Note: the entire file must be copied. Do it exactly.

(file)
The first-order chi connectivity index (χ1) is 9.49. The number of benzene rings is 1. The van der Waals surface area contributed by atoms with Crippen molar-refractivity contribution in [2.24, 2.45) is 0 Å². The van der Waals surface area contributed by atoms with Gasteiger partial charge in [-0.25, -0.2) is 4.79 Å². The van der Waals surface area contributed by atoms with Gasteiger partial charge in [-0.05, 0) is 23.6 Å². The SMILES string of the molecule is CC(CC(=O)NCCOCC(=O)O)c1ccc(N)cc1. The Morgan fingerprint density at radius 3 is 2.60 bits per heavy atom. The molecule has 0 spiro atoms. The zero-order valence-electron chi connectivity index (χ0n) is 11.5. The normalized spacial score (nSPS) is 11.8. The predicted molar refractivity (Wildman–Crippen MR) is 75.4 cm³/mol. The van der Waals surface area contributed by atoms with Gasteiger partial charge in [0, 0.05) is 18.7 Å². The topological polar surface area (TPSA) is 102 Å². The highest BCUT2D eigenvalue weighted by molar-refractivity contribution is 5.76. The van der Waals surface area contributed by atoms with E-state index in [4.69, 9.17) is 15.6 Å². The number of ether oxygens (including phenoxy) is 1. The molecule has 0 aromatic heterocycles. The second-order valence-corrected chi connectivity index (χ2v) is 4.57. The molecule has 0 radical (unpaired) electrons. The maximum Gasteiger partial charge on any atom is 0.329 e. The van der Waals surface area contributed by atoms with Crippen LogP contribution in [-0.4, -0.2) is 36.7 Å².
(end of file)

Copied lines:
The first-order chi connectivity index (χ1) is 9.49. The number of benzene rings is 1. The van der Waals surface area contributed by atoms with Crippen molar-refractivity contribution in [2.24, 2.45) is 0 Å². The van der Waals surface area contributed by atoms with Gasteiger partial charge in [-0.25, -0.2) is 4.79 Å². The van der Waals surface area contributed by atoms with Gasteiger partial charge in [-0.05, 0) is 23.6 Å². The SMILES string of the molecule is CC(CC(=O)NCCOCC(=O)O)c1ccc(N)cc1. The Morgan fingerprint density at radius 3 is 2.60 bits per heavy atom. The molecule has 0 spiro atoms. The zero-order valence-electron chi connectivity index (χ0n) is 11.5. The normalized spacial score (nSPS) is 11.8. The predicted molar refractivity (Wildman–Crippen MR) is 75.4 cm³/mol. The van der Waals surface area contributed by atoms with Gasteiger partial charge in [0, 0.05) is 18.7 Å². The topological polar surface area (TPSA) is 102 Å². The highest BCUT2D eigenvalue weighted by molar-refractivity contribution is 5.76. The van der Waals surface area contributed by atoms with E-state index in [4.69, 9.17) is 15.6 Å². The number of ether oxygens (including phenoxy) is 1. The molecule has 0 aromatic heterocycles. The second-order valence-corrected chi connectivity index (χ2v) is 4.57. The molecule has 0 radical (unpaired) electrons. The maximum Gasteiger partial charge on any atom is 0.329 e. The van der Waals surface area contributed by atoms with Crippen LogP contribution in [-0.4, -0.2) is 36.7 Å².